Marco Pierre White is wearing pinstripes. The former three-Michelin-starred chef, who relegated his whites to the bin of culinary history three years ago, now looks every inch the imposing businessman.
And he's particularly excited about one of his latest ventures, he confides: Wheeler's of St James's. Earlier this year, in partnership with his friend Robert Earl (best known for his restaurant Planet Hollywood), he bought the last remaining outlet of the once mighty Wheeler's chain on Duke of York Street in Mayfair, London.
To some, this undoubtedly seemed like an odd move. After all, here was a restaurant that had been through numerous corporate hands in recent years (Forte, Granada and then Compass), that was shabby, tired and lacking investment, and that had a rapidly dwindling customer base. "But what's interesting is, although it had no love and attention for 20 years, people still know the Wheeler's name," White declares. "That tells you here was an old brand that was still very strong."
So, during the spring and early summer, White and Earl closed the restaurant and "threw money at it", White personally taking charge of its refurbishment and redesign. From the funky stained-glass windows to the herring-bone wooden floor, and from the gorgeous leather banquettes (made by the same manufacturer that produces the seats for Aston Martin cars) to the silver table lamps, White chose every detail.
"I wanted to create an environment that was comfortable and relaxed and that people enjoyed being in," he says. "To me, the problem with bringing in so-called restaurant designers is that they don't care about the diners. What they do is to create a space that looks great in photos so they can put it in their portfolio. How many restaurants have you been to that don't feel homely or comfortable, or in winter look cold?"
But wasn't going to such lengths and such expense rather over the top for a diminutive establishment that can barely seat 50 diners? (White won't say how much was spent, but his spokesman intimates that it was in the area of hundreds of thousands of pounds, rather than tens of thousands.) Not at all, says White, who is "trying to create one of Britain's great eating houses" at Wheeler's of St James's. "I want Wheeler's to be somewhere people will drop in and have a bite after shopping in Jermyn Street, and equally somewhere you might come in the evening to celebrate a birthday."
Moreover, the restaurant itself is merely a tiny part of what White has planned for the brand, he reveals. He also plans to launch a Wheeler's-branded fishmongers, a Wheeler's fish ‘n' chips caf‚, and a Wheeler's product range in supermarkets (Wheeler's smoked salmon, Wheeler's gravadlax, Wheeler's potted shrimps and the like) further down the line. "I'm not doing Wheeler's to make money from the restaurant," he says. "I'd be happy if it ‘washes its face' and shows a little profit. The purpose of the restaurant is to be the showcase for the Wheeler's product range."
It's impossible not to ask: what would the White of old have thought of such an enterprise? The man who made history as the youngest chef ever to win two and then three Michelin stars - and the first Briton ever to scoop Michelin's top accolade - fired up by launching supermarket products? Surely not?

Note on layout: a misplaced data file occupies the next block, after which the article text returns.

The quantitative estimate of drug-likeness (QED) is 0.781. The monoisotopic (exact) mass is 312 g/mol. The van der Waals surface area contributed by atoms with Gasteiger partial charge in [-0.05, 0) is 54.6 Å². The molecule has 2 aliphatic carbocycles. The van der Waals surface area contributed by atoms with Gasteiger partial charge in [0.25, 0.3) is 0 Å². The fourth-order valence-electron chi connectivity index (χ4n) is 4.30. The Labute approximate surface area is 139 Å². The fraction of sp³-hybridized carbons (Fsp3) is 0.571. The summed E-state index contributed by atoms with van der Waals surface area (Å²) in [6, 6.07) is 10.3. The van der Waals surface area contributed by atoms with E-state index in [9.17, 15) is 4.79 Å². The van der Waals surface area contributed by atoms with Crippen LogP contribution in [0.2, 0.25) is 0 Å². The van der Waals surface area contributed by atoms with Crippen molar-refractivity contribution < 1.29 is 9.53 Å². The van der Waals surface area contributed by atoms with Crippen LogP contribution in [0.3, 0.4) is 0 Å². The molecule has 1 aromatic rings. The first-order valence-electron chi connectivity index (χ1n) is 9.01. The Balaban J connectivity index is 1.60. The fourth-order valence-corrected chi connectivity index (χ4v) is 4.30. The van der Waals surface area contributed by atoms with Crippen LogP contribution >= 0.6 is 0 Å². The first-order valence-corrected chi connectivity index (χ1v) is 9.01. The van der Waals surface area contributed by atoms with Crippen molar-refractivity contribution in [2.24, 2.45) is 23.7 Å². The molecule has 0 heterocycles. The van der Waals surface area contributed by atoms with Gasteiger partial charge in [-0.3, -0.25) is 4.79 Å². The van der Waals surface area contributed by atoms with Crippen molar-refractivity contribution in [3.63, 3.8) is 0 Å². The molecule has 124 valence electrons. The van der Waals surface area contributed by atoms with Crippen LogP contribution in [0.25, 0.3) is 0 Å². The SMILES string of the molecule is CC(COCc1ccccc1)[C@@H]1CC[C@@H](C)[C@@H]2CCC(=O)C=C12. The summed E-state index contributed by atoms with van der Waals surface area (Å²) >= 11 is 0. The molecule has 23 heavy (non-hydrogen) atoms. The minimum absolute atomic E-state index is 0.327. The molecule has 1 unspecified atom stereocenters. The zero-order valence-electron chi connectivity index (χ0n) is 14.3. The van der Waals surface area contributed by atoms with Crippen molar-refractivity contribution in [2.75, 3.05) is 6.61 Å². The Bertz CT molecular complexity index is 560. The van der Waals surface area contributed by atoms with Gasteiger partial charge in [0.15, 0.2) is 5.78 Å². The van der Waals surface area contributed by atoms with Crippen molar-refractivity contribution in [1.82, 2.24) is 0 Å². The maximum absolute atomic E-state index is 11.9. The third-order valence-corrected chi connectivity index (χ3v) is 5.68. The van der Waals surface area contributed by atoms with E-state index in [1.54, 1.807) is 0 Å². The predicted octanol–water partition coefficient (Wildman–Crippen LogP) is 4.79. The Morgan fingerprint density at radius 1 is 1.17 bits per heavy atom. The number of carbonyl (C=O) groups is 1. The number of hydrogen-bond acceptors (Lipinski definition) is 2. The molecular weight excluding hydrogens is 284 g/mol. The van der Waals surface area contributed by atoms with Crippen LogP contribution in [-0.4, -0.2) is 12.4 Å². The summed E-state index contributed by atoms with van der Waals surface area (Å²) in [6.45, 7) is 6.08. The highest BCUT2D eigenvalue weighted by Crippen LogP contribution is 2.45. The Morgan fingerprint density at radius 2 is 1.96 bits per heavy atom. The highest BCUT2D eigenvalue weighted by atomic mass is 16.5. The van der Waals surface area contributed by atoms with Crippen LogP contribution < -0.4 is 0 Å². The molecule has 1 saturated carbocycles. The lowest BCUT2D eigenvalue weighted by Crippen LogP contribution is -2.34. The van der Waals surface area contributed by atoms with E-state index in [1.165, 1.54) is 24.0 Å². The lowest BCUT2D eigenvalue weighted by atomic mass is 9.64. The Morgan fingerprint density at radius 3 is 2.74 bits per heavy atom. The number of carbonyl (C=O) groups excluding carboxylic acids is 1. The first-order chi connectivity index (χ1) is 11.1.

Without a trace of irony, White earnestly replies: "Look, I came from humble beginnings and what I want to do is to take good eating to every sector of this country."
This motivation also partly explains why, earlier this year, he bought a share in chains Bagelmania and the Earl of Sandwich and became a partner in London's Planet Hollywood - as he says: to take good food to as wide an audience as possible. (This month, indeed, 12 White-designed dishes will begin appearing at Planet Hollywood and he is in the process of overhauling the rest of the menu.) And it makes sound business sense, he adds, to spread his interests as widely as possible, owning mass-market enterprises as well as top-end restaurants, such as the likes of Michelin-starred Mirabelle and L'Escargot.
"The way I look at it," he says, "I was in the last recession and I was at the top end, and I saw how that top end got hit very badly. And I've seen how the restaurant world has changed since the last recession, and what I like to have now is lots of eggs in lots of very different baskets. So, if the worst ever came to the worst, at least I'm not a person who just sings one song."
One can't help wondering if, despite the pinstripes and evident enthusiasm as he discusses his ventures, a part of him doesn't still hanker after the kitchen. Only just the wrong side of 40, he is, after all, younger than many working chefs.
On this subject he is absolutely clear - nothing would ever tempt him back to the stove. When he made his decision to quit, he had several reasons for doing so and none of these have changed.
First, his wife and four children are the most important part of his life, and being a cutting-edge chef is not conducive to being a good husband and father, he thinks. "I was in the kitchen for 22 years and I was in the kitchen six days a week, working long hours," he says. "But we change over time, don't we? And, when I made my decision, it was because it was important to me that I spend more time with my family."